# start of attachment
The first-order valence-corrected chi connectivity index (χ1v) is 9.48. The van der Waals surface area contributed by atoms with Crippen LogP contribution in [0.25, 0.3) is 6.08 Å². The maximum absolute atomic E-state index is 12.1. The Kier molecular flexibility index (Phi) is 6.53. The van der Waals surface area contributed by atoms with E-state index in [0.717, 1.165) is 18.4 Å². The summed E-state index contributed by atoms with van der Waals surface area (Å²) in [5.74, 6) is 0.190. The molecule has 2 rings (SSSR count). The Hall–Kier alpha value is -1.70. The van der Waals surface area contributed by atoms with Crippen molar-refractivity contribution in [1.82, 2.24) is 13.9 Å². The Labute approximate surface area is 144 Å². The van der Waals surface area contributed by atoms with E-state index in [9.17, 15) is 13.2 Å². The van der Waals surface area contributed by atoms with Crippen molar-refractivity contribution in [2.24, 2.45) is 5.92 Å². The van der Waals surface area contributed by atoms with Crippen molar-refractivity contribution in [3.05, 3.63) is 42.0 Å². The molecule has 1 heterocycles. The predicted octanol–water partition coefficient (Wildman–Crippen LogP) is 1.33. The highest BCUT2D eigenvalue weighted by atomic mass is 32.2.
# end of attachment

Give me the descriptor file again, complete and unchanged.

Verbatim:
The first-order valence-corrected chi connectivity index (χ1v) is 9.48. The van der Waals surface area contributed by atoms with Crippen LogP contribution in [0.25, 0.3) is 6.08 Å². The maximum absolute atomic E-state index is 12.1. The Kier molecular flexibility index (Phi) is 6.53. The van der Waals surface area contributed by atoms with E-state index in [0.717, 1.165) is 18.4 Å². The summed E-state index contributed by atoms with van der Waals surface area (Å²) in [5.74, 6) is 0.190. The molecule has 2 rings (SSSR count). The Hall–Kier alpha value is -1.70. The van der Waals surface area contributed by atoms with Crippen molar-refractivity contribution in [1.82, 2.24) is 13.9 Å². The Labute approximate surface area is 144 Å². The van der Waals surface area contributed by atoms with E-state index in [9.17, 15) is 13.2 Å². The van der Waals surface area contributed by atoms with Crippen molar-refractivity contribution in [2.24, 2.45) is 5.92 Å². The van der Waals surface area contributed by atoms with Crippen molar-refractivity contribution in [3.05, 3.63) is 42.0 Å². The molecule has 1 heterocycles. The predicted octanol–water partition coefficient (Wildman–Crippen LogP) is 1.33. The highest BCUT2D eigenvalue weighted by atomic mass is 32.2.